the trail register box, outhouse, stock mangers and loading dock.
Fourth of July canyon about 4 miles up to Fourth of July trailhead. A
historic log cabin at the crossing into Pass Creek burned. The middle
Fourth of July canyon burned hot, upper canyon spotted.
Ridge above Fourth of July canyon to Blackman Peak (spot fires - visible
from Highway 75).
At Fourth of July Trailhead the fire spotted, and left all manmade
structures intact except for a stock manger which burned. The odorous
toilet did not burn. Reports of vehicles burning at this trailhead were
not true. Hikers/backpackers in the area were located on Sunday, then
evacuated by helicopter or vehicle.
Fourth of July Creek was burned over for several
miles, killing fish. Copyright 2005 Boulder-White Clouds Council.
A dramatic rescue of seven stranded
vehicles at Fourth July Trailhead occurred on Monday morning when the fire
was laying low, and personnel chain sawed their way up the smoky canyon to
retrieve the cars. There were originally 30 vehicles at the trailhead when
the fire started. Apparently some recreationists left as the smoke rolled
up Saturday afternoon.
An historic mining cabin at the old Fourth of July trailhead burned. I
have a photo of miner Elmer Enderlin that was taken in the 1950’s at the
cabin. I have 25 years of photos of my friends, family and myself in front
of that cabin. Now it’s gone. I’ll miss it.
Heart Lake drainage reportedly burnt to Heart Lake, but if so, it’s not
visible from Fourth of July road. There are still many trees in lower
Heart Lake canyon.
Some of lower Phyllis Lake drainage. Winds blew the fire away from Phyllis
Lake. Burned trees are presently blocking Phyllis Lake road along with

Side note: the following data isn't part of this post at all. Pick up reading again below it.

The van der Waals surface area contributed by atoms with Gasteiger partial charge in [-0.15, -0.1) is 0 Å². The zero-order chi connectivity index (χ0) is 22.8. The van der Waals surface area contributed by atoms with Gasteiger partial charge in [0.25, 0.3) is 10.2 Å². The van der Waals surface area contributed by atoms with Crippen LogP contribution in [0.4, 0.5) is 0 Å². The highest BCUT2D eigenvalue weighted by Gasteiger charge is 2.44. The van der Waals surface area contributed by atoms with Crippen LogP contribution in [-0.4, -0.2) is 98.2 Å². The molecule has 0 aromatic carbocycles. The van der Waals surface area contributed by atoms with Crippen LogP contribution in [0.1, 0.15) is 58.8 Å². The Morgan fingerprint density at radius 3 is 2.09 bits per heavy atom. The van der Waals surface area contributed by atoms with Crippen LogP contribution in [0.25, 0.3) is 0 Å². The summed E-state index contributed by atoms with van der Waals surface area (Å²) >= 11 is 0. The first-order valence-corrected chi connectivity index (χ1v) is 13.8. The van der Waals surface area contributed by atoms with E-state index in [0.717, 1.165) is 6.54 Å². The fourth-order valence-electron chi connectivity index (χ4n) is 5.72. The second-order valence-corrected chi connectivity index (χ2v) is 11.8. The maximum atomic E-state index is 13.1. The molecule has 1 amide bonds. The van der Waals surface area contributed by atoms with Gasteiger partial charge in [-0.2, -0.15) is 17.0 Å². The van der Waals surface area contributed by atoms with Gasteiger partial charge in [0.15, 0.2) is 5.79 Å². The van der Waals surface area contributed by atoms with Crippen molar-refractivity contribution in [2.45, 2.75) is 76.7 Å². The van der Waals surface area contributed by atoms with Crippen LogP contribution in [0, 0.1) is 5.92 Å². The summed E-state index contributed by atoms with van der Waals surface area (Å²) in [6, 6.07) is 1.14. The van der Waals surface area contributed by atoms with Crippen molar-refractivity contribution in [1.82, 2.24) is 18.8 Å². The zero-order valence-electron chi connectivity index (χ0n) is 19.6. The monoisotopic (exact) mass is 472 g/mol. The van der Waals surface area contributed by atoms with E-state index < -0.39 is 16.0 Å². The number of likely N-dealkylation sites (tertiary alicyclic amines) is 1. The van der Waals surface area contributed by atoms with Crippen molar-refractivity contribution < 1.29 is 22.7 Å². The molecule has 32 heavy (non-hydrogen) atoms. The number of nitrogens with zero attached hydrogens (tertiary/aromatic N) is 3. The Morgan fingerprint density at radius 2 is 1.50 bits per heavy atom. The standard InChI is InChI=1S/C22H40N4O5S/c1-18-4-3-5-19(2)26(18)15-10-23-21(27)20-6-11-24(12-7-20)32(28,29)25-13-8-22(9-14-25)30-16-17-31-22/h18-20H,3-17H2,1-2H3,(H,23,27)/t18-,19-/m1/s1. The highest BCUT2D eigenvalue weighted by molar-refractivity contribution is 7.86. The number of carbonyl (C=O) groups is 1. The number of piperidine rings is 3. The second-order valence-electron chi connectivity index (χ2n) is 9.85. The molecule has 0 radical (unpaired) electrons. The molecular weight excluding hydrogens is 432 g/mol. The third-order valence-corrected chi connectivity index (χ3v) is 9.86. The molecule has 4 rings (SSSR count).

numerous smoldering fires nearby. Hunters will probably cut these trees
Portions of Mt Home canyon and a little of Strawberry Basin.
Pass Creek to meadow by Fisher Creek road.
Smoke plume as fire burns Pass Creek, Fisher Creek
and Pigtail Creek, Thursday, Sept 8, 2005. Copyright 2005
Boulder-White Clouds Council.
Fisher Creek burned but stayed 3/4 mile or so away from homes. Intensive
effort went into saving the Fisher CK subdivision, including countless
bomber retardant drops and helicopter water drops, and back fires. Tanker
trucks including fire engines from Ketchum stood by. Fisher Ck property
owners were evacuated until Friday night, Sept 9. Several residences in
Fisher Creek are surrounded by trees and other thick vegetation.
Pigtail Creek (the Fisher-Williams Creek bike loop is going to have a new
Aztec Mine cabin and out buildings. This is at road's end in upper Fisher
Creek. The trail used to go by this cabin, but was rerouted away several
Warm Springs Meadow - the dry portions burned, the green portions did not.
Downtown Stanley, Friday, Sept. 9 as the fire blows
up and races down Warm Springs canyon. Copyright 2005 Boulder-White
Warm Springs canyon to within 3 miles of Robinson Bar Ranch on the Salmon
Martin Creek and Garland Creek trails -- fire boundary was three and two
miles up these drainages respectively from Warm Springs Creek. The fire
did not reach Lookout Mt or the Casino Lakes or Martin Lakes.
Lower Swimm Lake drainage, lower Bear Creek drainage, lower "Gunsight"
canyon drainage --- rough, wild places on the west side of Warm Springs
Again, this write-up is based on preliminary information.